It sounds a little out there, but trust me: this is peak cold weather comfort food.
I know. Before you even say it, I know.
Sour bean stew?
But trust me when I say that not only is this stuff thick and hearty, it is also insanely delicious. I was simply trying out some more Slovenian recipes from a cookbook I found (Cook, Eat, Slovenia by Špela Vodovc) when I discovered this, and I wasn't expecting all too much from it from the sparse seasonings and the entire jar of sauerkraut that goes into it, but I was wrong.
I let my mom try it, and she told me it reminded her of home, that she remembered the flavor. That's quite the compliment, in my opinion. Moreover, even my boyfriend, who does not like soup much at all, loves this dish, and that's saying something.
And yes, it is one of those dishes that is good the first day and absolutely divine the next. If you're a leftovers fan, and you like stew (any time of year), then this is perfect.
It's important to remember that kitchen magic goes far beyond herbs and spices. Everything from vegetables to grain to the very water itself can be a part of the magic. For this recipe, since it's fairly sparse on seasonings, we're focusing on the actual ingredients that make up the soup: beans, cabbage, garlic, bay leaf, potato, and onion.
Magic in Jota
Comfort food means exactly what it says on the tin: food that makes you feel warm, safe, and soothed. And with the ingredients incorporated in here, it makes sense that they help us in blessing this soup with protection, luck, healing, and strength.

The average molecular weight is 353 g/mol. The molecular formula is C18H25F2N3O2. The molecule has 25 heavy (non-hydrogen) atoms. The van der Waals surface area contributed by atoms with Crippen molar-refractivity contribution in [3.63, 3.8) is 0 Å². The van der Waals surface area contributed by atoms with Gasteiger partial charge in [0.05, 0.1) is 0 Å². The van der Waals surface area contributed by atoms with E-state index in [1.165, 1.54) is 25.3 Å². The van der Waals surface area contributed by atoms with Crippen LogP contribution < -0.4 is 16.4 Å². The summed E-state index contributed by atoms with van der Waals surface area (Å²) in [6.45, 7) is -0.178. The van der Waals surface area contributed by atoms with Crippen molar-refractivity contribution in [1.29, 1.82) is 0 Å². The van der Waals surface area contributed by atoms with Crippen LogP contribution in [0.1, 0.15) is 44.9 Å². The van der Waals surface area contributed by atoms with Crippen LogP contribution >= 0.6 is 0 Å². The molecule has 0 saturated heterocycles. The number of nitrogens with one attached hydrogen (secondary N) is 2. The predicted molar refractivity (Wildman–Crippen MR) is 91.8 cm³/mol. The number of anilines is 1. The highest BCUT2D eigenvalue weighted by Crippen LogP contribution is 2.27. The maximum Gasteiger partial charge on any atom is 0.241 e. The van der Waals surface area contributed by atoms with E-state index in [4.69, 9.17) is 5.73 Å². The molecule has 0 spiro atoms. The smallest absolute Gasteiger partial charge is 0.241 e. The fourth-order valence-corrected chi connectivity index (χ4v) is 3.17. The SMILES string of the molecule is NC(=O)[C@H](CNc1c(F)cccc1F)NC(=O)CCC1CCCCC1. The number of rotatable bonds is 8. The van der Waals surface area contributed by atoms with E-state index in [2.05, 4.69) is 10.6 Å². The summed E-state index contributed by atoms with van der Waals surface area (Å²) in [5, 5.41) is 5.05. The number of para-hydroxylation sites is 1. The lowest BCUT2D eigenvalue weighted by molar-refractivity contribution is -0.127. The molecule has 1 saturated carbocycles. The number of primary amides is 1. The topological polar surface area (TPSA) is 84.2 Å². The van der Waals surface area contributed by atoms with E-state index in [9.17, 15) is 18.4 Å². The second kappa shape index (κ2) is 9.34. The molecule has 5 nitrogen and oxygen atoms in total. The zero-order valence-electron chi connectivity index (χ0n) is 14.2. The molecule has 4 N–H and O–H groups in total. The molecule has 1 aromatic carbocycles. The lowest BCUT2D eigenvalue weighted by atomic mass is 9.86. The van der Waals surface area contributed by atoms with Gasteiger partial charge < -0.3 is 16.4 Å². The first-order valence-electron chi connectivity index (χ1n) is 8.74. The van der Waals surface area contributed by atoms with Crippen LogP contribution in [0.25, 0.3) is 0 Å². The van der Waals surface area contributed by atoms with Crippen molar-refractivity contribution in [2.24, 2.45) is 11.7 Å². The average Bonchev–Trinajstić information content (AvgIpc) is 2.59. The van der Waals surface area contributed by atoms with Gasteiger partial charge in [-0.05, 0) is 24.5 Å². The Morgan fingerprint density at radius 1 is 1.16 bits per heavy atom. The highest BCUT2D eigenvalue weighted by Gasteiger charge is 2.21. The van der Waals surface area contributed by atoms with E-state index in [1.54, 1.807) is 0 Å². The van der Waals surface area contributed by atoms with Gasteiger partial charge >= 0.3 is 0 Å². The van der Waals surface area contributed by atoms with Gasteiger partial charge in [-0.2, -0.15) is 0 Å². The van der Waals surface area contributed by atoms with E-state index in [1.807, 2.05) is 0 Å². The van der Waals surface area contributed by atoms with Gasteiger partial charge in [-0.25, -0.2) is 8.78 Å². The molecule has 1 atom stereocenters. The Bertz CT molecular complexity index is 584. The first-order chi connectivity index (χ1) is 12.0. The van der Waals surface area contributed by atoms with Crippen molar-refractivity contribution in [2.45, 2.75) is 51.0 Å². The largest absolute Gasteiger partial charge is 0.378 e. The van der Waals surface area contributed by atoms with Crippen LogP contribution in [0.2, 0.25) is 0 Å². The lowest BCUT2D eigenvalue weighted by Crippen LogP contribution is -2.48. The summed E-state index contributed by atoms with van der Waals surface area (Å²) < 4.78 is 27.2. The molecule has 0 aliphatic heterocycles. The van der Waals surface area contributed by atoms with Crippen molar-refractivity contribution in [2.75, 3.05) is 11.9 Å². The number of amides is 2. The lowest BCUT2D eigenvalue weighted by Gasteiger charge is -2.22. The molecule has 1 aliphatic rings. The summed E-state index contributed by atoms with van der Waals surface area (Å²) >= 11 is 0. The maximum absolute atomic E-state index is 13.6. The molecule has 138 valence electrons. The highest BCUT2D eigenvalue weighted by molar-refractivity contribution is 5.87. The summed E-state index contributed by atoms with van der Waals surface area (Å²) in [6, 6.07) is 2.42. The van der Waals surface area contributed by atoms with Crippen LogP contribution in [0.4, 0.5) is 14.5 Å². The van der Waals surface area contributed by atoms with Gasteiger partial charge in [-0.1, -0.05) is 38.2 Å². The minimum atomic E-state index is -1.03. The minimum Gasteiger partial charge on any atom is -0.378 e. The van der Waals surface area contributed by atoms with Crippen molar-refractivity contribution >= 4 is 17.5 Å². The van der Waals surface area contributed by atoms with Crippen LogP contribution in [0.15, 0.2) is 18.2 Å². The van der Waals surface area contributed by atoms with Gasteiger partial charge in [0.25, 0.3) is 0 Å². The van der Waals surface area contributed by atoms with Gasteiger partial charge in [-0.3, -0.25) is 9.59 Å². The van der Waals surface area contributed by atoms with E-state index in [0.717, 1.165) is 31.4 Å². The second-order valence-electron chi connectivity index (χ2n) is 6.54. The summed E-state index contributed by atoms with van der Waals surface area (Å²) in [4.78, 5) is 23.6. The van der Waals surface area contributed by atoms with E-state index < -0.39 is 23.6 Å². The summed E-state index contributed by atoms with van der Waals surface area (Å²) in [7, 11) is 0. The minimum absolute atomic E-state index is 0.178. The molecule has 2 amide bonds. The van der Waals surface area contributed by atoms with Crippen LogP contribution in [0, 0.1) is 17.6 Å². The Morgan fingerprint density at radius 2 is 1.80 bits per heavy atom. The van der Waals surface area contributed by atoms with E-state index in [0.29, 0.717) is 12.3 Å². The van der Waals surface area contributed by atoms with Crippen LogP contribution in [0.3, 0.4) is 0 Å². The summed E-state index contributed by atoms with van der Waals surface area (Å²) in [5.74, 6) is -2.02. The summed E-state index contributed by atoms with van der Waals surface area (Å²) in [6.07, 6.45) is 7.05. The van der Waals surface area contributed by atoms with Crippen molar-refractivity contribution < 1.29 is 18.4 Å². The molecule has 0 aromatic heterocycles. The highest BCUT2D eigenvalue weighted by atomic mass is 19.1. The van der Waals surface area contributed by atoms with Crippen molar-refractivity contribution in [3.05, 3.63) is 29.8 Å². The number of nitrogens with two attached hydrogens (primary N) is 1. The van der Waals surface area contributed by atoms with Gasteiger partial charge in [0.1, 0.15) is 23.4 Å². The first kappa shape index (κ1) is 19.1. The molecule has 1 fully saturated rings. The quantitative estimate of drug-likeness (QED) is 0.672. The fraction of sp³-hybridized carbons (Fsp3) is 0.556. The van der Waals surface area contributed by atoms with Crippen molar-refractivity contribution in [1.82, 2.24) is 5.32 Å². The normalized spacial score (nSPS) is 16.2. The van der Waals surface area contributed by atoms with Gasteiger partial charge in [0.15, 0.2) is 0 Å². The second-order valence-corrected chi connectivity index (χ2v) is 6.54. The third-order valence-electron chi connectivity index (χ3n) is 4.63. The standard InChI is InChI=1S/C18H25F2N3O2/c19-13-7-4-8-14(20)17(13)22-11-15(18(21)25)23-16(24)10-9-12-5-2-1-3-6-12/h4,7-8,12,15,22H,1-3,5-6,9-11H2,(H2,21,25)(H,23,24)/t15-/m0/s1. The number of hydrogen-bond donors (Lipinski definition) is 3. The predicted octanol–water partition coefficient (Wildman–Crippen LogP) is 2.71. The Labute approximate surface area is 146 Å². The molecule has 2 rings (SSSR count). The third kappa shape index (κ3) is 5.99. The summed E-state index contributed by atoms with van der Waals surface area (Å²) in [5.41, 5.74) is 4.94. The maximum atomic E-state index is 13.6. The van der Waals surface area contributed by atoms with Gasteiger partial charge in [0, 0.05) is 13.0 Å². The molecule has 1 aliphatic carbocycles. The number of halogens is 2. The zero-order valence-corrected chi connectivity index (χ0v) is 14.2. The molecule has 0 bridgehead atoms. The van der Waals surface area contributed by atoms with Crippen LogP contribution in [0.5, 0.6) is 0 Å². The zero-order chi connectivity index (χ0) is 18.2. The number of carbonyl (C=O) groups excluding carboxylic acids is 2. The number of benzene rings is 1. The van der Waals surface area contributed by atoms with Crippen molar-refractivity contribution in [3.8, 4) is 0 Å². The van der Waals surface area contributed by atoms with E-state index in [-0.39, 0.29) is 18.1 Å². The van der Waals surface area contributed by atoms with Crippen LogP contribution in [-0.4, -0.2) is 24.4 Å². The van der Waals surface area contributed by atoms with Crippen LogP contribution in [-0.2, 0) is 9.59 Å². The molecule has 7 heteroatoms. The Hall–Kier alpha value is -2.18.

These ingredients create a patchwork of all four elemental energies (fire, water, air, and earth), and they're ruled by the Earth, Mars, Mercury, the Sun, and the Moon. These are cosmic bodies concerned with vigor and power, radiance and stability, and the subconscious world of feelings, and their energies make the perfect building blocks for restoring oneself after a long week and giving us the strength to see future opportunities as they come.
Yeah, there are a lot of parts this time, and a lot of energies getting mixed in. But when they all work together, it creates a cozy, empowering force—spiritual armor in the form of a soft quilt.
Smoked Pork Neck or Bacon (whole piece)
Dry Pinto Beans, soaked overnight
Onions (1 for beans, 1 for roux)
Garlic (4 for beans, 3 for soup, 3 for roux)
Bay Leaves (2 for beans, 2 for soup)
Potatoes, peeled & diced
Bacon fat or butter
Salt & Pepper
Put soaked beans in a pot with salt and enough water to cover them.
Add one quartered onion, four cloves of garlic, and two bay leaves to the pot.
Boil the beans for forty minutes.
Add sauerkraut to a pot with two bay leaves and three cloves of garlic, then fill pot with enough water to cover everything.
Boil for twenty minutes before adding diced bacon pieces.*
Once you add the bacon, boil your diced potatoes in salted water for 15 minutes.**
When beans are done, squish them a little and add the whole pot (water, onion, beans, and all) into the pot of sauerkraut and bacon.
When the potatoes are done, drain them and crush a few before adding to the pot.
Fry your onions in bacon fat or butter until golden brown, then add minced garlic and flour to make roux.
When flour is incorporated, add everything into the soup and stir.
Let simmer another ten minutes and serve with fresh bread or toast.
*NOTE: Depending on how fatty your bacon is, you may want to fry some of the fat out beforehand. If you do, save the fat for the roux!
**Basically, the order of cooking is as follows: Start the beans and sauerkraut at the same time, then add bacon to the sauerkraut after 20minutes and start the potatoes, then add everything together at the same time and make your roux. The timing seems harder than it is.
This stuff has become a staple dish for cold weather, as it's a solid Slovenian winter dish. Make sure you get your bacon in a solid chunk that you can dice yourself—it makes all the difference!